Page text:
The kitchen fittings were designed by Henry Gordon Jones and made by Murdoch Joinery. The main contractor was Cadman Construction Ltd. www.cadmangroup.co.uk
The project won the Design category of the Maldon District Conservation & Design Awards Scheme 2018.
Bullocks Cross Farmhouse
Bullocks Cross Farmhouse is part of a small farmstead north of Coggeshall, belonging to the Marks Hall Estate www.markshall.org.uk
It is a Grade II listed late 16th century oak framed and lime plastered house. Only the cross wing remains of what was once a much larger hall house.
When we first looked at the house in 2012 it was in very poor condition and had been empty for some time. It took a little while to gather the funds and obtain all the necessary consents, but eventually refurbishment started in May 2014 and finished in January 2015.
The old house has been fully repaired and refurbished using traditional materials, with judicious use of modern insulations to improve the thermal performance of the fabric.The house was linked to an existing brick outbuilding to provide a new utility room and back hall, and a new kitchen and bathrooms fitted. The two existing attic rooms were brought back into use and a new staircase inserted to improve access to this floor. The house is retained by the Estate and let as a family home, with four bedrooms, a family bathroom and master bedroom ensuite.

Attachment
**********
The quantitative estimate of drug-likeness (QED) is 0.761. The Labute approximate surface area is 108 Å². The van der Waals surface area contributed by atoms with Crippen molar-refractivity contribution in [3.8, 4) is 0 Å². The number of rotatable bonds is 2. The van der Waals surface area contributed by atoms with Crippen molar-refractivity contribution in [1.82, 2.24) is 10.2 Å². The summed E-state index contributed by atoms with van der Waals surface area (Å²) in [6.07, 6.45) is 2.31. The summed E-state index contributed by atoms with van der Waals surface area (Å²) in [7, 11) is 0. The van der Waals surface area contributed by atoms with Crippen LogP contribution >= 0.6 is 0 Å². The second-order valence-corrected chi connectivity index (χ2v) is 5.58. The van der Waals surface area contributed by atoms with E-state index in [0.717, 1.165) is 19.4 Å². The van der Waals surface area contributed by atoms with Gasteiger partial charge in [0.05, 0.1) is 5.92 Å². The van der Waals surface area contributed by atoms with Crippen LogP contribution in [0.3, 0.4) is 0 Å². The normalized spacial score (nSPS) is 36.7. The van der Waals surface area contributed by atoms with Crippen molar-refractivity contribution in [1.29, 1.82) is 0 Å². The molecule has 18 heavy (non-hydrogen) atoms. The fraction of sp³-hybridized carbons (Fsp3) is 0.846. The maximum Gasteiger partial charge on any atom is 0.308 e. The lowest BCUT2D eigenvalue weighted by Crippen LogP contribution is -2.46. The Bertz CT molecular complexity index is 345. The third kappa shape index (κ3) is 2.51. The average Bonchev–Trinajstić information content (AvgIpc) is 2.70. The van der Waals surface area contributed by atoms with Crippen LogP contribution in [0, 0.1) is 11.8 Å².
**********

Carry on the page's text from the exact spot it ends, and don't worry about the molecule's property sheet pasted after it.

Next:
The work was carried out to a very high standard by New England Building Services Ltd www.newenglandbuildingservices.co.uk
Threshing Barn at Shrub's Farm, Lamarsh
The threshing barn and cartlodge at Shrub’s Farm www.shrubsfarm.co.uk were repaired in the 1980s when the present owner, Mr. Robert Erith, embarked on a project to rescue and restore the farm, which had fallen into disrepair. At that time, the wall frame was repaired and the plinth partially rebuilt, and the barn was clad in new softwood featheredge weatherboarding. As a result, the main fabric of the barn was in good order, but the corrugated asbestos sheet roof covering over the main barn and cartlodge was not. This roof covering replaced the original thatch in the 1950s and was reaching the end of its life.
Historic research together with close examination of the frame carpentry established that the barn has an 18th century historic core, and was elongated at both ends during the 19th century. Documentary evidence shows that the original farmstead dates back at least to the 1600s and possibly earlier. Although it is not listed, the barn is equal to similar Grade II listed barns nearby and is therefore of similar national historic significance.
Photographic and archaeological evidence showed that the farm buildings were originally thatched and, as part of the farm’s HLS scheme, Natural England provided funding for the project.
The work was carried by R & J Hogg www.hoggbuilders.co.uk and the thatching was by Clive Dodson www.dodsonthatching.co.uk
Whitehouse Farm, Woodham Mortimer